Uncle Joe of the Sixth North Carolina Regiment
From: bernhard1848@att.net
Below is a fond recollection of Sam Ervin’s early days, and Uncle Joe of the Sixth North Carolina.
Bernhard Thuersam, Chairman
North Carolina War Between the States Sesquicentennial Commission
"Unsurpassed Valor, Courage and Devotion to Liberty"
"The Official Website of the North Carolina WBTS Sesquicentennial"
Uncle Joe of the Sixth North Carolina Regiment:
“Two of the most gallant of Burke County’s fifteen hundred Confederate soldiers was Joe Allman and his younger brother Noah, who were affectionately known by the community as Uncle Joe and Uncle Noah. They served in one of North Carolina’s most heroic combat units, the famous Sixth North Carolina Regiment.  Uncle Noah was a teetotalist, but Uncle Joe sometimes succumbed to the temptation to imbibe a little too freely.
Uncle Joe’s devotion to the Confederacy intensified as the years passed. He attended all reunions of Confederate veterans, arrayed with the badges and ribbons denoting his attendance at previous reunions.
Shortly after our wedding trip, my wife and I met Uncle Joe on a Morganton sidewalk. He was enroute to the forthcoming reunion in Memphis, bedecked with all his badges and ribbons. Uncle Joe extracted a bottle of booze from his hip pocket and invited my wife and I to drink with him.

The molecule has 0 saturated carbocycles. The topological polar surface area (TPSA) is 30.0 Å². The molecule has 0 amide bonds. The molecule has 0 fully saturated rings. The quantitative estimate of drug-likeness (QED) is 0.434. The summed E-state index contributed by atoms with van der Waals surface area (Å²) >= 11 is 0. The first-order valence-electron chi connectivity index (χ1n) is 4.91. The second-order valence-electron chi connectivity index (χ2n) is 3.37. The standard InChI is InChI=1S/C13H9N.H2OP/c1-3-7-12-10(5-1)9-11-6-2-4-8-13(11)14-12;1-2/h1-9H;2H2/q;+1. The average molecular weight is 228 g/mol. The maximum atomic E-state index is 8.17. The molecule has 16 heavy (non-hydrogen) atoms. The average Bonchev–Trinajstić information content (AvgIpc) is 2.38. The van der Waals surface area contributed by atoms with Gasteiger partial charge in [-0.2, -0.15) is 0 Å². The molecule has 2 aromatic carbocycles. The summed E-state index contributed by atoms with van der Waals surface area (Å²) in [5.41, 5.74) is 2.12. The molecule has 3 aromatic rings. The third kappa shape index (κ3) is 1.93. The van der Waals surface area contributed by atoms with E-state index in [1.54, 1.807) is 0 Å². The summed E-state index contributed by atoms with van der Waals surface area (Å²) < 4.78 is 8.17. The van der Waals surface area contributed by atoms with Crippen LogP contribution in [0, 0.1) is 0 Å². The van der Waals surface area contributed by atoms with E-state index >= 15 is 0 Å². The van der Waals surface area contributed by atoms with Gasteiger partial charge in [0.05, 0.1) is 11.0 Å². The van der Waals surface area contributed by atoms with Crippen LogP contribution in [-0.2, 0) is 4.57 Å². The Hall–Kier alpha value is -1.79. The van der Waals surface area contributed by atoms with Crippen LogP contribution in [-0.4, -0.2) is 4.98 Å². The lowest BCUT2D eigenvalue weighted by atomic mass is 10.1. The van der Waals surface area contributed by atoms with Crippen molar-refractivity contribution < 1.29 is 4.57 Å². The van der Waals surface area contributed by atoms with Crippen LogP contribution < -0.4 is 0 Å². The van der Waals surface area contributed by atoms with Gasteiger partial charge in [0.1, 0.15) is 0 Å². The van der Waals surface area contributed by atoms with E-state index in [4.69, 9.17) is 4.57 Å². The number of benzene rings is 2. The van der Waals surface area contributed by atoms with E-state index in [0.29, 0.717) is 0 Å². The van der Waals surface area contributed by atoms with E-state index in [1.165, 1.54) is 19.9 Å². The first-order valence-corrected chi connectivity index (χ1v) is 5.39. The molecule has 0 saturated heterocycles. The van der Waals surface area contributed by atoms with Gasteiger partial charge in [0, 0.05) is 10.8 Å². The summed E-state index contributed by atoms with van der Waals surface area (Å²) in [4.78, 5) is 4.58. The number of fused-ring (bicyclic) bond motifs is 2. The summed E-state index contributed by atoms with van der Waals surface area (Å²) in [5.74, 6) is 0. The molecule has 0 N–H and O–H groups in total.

At that time North Carolina was bedeviled by the hysteria of prohibition, and the courts rarely extended any mercy to anyone who was apprehended in the possession of intoxicating beverages. In declining his invitation, I gave Uncle Joe this warning:
“Uncle Joe, please put that bottle back in your pocket. If the police catch you with it, they will take you to jail, and you’ll miss the reunion.”
“Don’t you worry about that,” Uncle Joe said. “Before the police could even lock the jailhouse door, Sue Tate and the Daughters of the Confederacy would set me free and send me to Memphis.” Knowing cousin Sue as I did, I am convinced that Uncle Joe was right.”
After the Good Lord called Uncle Joe hence, a former resident visited Morganton, met Uncle Noah, and asked him about Uncle Joe. “Brother Joe died last year,” Uncle Noah informed him. “If he hadn’t drunk so much mean booze, he might have lived to a ripe old age.”
How old was Uncle Joe when he died?” the former resident inquired.
Uncle Noah replied, “About ninety.”
(Humor of a Country Lawyer, Sam J. Ervin, UNC Press, 1983, pp. 46-47)